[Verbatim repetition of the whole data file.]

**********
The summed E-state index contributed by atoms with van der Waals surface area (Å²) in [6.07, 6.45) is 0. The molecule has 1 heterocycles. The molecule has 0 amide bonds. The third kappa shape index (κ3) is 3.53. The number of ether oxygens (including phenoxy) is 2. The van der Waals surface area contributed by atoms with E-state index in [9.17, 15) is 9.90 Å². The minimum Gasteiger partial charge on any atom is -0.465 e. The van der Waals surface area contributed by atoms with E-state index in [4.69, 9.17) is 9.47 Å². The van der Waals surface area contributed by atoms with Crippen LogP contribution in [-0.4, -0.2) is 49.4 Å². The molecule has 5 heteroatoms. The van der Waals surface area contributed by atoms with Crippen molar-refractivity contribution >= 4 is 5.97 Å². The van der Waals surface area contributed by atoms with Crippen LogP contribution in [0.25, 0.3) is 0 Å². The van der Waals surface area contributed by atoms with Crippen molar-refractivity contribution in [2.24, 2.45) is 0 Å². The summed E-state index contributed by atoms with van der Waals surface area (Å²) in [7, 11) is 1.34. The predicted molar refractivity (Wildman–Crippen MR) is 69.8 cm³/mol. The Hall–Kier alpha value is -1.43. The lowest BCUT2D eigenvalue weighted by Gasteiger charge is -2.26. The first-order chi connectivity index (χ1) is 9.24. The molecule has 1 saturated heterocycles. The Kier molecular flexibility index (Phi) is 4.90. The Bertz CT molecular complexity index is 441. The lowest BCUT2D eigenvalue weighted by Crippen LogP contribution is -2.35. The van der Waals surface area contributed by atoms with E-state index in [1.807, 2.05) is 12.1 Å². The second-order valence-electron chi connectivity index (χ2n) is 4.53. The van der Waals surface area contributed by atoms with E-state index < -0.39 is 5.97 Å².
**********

The summed E-state index contributed by atoms with van der Waals surface area (Å²) in [6.07, 6.45) is 0. The molecule has 1 heterocycles. The molecule has 0 amide bonds. The third kappa shape index (κ3) is 3.53. The number of ether oxygens (including phenoxy) is 2. The van der Waals surface area contributed by atoms with E-state index in [9.17, 15) is 9.90 Å². The minimum Gasteiger partial charge on any atom is -0.465 e. The van der Waals surface area contributed by atoms with E-state index in [4.69, 9.17) is 9.47 Å². The van der Waals surface area contributed by atoms with Crippen LogP contribution in [-0.4, -0.2) is 49.4 Å². The molecule has 5 heteroatoms. The van der Waals surface area contributed by atoms with Crippen molar-refractivity contribution >= 4 is 5.97 Å². The van der Waals surface area contributed by atoms with Crippen LogP contribution in [0.25, 0.3) is 0 Å². The van der Waals surface area contributed by atoms with Crippen molar-refractivity contribution in [2.24, 2.45) is 0 Å². The summed E-state index contributed by atoms with van der Waals surface area (Å²) in [7, 11) is 1.34. The predicted molar refractivity (Wildman–Crippen MR) is 69.8 cm³/mol. The Hall–Kier alpha value is -1.43. The lowest BCUT2D eigenvalue weighted by Gasteiger charge is -2.26. The first-order chi connectivity index (χ1) is 9.24. The molecule has 1 saturated heterocycles. The Kier molecular flexibility index (Phi) is 4.90. The Bertz CT molecular complexity index is 441. The lowest BCUT2D eigenvalue weighted by Crippen LogP contribution is -2.35. The van der Waals surface area contributed by atoms with E-state index in [1.807, 2.05) is 12.1 Å². The second-order valence-electron chi connectivity index (χ2n) is 4.53. The van der Waals surface area contributed by atoms with E-state index < -0.39 is 5.97 Å².